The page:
At least one in 25 older adults, about 2.2 million people in the United States, take multiple drugs in combinations that can produce a harmful drug-drug interaction, and half of these interactions involve a non-prescription medication, researchers from the University of Chicago Medical Center report in the Dec. 24/31, 2008, issue of JAMA.
Although the number of people taking medications has remained stable for the last decade, the number of drugs taken by older people has significantly increased. This may be because of more intense therapy for chronic illness, improved access to medications due to Medicare Part D, and the growth of the generic drug market. More than half of older adults now take five or more medications or supplements.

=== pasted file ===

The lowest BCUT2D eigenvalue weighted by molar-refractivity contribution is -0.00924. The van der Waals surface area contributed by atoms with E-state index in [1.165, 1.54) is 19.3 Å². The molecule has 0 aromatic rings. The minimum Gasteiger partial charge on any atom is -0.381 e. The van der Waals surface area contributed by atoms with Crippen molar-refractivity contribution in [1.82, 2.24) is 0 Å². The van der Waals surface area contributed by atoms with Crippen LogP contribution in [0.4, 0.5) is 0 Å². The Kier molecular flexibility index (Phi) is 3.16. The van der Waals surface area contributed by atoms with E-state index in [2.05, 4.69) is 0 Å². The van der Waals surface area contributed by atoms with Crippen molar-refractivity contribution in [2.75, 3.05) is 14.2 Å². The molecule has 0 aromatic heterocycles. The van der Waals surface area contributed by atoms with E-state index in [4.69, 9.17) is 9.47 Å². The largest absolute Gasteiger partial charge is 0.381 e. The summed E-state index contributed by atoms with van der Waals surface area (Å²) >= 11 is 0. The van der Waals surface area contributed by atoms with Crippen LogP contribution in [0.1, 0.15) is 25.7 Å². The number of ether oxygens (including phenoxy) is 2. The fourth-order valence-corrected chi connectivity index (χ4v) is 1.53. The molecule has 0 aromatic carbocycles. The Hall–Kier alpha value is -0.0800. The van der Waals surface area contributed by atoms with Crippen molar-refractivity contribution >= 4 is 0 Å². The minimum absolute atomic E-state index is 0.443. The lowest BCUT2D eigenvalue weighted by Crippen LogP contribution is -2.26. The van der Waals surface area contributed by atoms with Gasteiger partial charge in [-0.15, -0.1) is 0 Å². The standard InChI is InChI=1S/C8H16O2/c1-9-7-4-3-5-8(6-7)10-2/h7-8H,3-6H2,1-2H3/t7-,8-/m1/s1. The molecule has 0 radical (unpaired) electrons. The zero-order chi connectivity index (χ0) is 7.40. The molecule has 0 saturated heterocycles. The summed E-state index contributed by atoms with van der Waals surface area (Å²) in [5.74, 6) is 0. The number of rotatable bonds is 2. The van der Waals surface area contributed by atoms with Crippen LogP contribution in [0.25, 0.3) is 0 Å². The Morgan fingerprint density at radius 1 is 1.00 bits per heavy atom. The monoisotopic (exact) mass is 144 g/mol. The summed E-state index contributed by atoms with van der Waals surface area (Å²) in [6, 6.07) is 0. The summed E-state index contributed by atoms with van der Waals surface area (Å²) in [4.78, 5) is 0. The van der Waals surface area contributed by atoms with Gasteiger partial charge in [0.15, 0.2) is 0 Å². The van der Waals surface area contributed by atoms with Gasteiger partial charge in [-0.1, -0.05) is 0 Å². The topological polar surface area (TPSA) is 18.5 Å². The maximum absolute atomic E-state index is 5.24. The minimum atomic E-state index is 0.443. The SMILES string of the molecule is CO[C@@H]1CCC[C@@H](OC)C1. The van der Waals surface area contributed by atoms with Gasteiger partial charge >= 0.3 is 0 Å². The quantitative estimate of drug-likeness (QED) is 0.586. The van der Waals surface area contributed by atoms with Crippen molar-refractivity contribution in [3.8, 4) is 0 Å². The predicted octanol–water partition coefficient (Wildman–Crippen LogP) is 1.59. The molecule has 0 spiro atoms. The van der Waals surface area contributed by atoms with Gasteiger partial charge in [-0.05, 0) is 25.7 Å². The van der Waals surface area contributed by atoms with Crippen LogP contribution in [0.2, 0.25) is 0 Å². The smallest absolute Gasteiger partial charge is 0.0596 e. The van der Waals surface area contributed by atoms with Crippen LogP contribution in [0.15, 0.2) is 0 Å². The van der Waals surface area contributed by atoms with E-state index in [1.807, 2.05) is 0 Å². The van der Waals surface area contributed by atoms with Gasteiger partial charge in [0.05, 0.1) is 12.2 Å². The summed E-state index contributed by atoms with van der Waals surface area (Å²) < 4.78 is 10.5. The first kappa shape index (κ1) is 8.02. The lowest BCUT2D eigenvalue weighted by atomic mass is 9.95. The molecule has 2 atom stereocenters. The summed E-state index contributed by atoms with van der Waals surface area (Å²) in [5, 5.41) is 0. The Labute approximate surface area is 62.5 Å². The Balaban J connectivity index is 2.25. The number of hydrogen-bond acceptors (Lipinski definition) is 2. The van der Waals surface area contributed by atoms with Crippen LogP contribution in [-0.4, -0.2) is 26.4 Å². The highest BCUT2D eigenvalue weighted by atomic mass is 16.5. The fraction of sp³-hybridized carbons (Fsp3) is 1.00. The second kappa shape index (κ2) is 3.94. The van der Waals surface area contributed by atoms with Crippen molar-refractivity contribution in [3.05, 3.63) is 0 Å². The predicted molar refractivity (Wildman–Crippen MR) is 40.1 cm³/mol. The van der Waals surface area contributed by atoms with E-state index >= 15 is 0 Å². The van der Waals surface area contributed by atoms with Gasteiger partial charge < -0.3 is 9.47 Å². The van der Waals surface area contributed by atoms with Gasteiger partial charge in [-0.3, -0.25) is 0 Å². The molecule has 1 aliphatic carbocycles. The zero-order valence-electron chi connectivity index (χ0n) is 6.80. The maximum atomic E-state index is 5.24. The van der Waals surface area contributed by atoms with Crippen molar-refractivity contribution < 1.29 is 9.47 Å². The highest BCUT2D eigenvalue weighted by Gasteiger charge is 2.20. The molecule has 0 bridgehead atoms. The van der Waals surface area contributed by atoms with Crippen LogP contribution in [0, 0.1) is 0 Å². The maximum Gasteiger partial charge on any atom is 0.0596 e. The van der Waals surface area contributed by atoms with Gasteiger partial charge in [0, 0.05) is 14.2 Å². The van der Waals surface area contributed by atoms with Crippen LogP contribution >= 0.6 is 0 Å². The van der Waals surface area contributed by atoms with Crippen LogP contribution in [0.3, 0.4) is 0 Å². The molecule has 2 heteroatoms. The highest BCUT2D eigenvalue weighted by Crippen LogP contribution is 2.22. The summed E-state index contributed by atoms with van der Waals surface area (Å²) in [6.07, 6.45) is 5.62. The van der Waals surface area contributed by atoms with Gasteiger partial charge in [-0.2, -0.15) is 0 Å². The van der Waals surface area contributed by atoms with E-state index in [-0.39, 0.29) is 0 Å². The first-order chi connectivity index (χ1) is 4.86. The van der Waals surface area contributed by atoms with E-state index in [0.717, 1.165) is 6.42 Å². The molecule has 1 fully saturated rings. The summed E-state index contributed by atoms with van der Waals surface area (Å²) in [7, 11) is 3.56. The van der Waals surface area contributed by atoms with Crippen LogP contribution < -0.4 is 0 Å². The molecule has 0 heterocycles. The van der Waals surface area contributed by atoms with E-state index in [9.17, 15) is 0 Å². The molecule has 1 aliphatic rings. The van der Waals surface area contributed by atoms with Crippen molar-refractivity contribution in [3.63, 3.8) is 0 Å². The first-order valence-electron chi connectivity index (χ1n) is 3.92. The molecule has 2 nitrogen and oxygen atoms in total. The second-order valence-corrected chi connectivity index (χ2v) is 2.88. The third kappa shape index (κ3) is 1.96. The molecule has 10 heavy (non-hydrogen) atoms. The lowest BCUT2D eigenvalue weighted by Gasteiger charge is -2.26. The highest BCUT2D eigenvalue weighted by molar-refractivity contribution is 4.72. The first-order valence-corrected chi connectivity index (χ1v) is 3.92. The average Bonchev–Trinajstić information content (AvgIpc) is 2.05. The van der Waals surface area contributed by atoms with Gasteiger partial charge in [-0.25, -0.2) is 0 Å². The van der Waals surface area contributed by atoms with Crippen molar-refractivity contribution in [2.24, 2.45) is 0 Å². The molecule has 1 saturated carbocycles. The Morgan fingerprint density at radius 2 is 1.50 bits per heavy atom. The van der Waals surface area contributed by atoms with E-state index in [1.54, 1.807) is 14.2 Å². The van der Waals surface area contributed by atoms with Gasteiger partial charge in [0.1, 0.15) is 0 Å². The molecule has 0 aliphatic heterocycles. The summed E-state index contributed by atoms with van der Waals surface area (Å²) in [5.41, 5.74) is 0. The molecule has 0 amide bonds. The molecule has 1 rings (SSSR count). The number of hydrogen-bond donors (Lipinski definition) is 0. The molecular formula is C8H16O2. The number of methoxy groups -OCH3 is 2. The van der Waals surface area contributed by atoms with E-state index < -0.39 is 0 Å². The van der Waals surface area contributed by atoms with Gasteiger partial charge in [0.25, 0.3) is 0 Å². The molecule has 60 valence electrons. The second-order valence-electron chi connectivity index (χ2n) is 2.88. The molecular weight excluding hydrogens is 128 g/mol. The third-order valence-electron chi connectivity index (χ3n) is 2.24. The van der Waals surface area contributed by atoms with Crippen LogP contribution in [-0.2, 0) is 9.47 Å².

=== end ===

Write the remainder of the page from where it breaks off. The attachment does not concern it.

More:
“Older adults are the largest consumer of prescription drugs,” said study author Stacy Tessler Lindau, MD, assistant professor of obstetrics and gynecology and of medicine at the University of Chicago Medical Center. “We find that they commonly combine these prescription medications with over-the-counter medications and dietary supplements, which can increase their vulnerability to medication side-effects and drug-drug interactions.”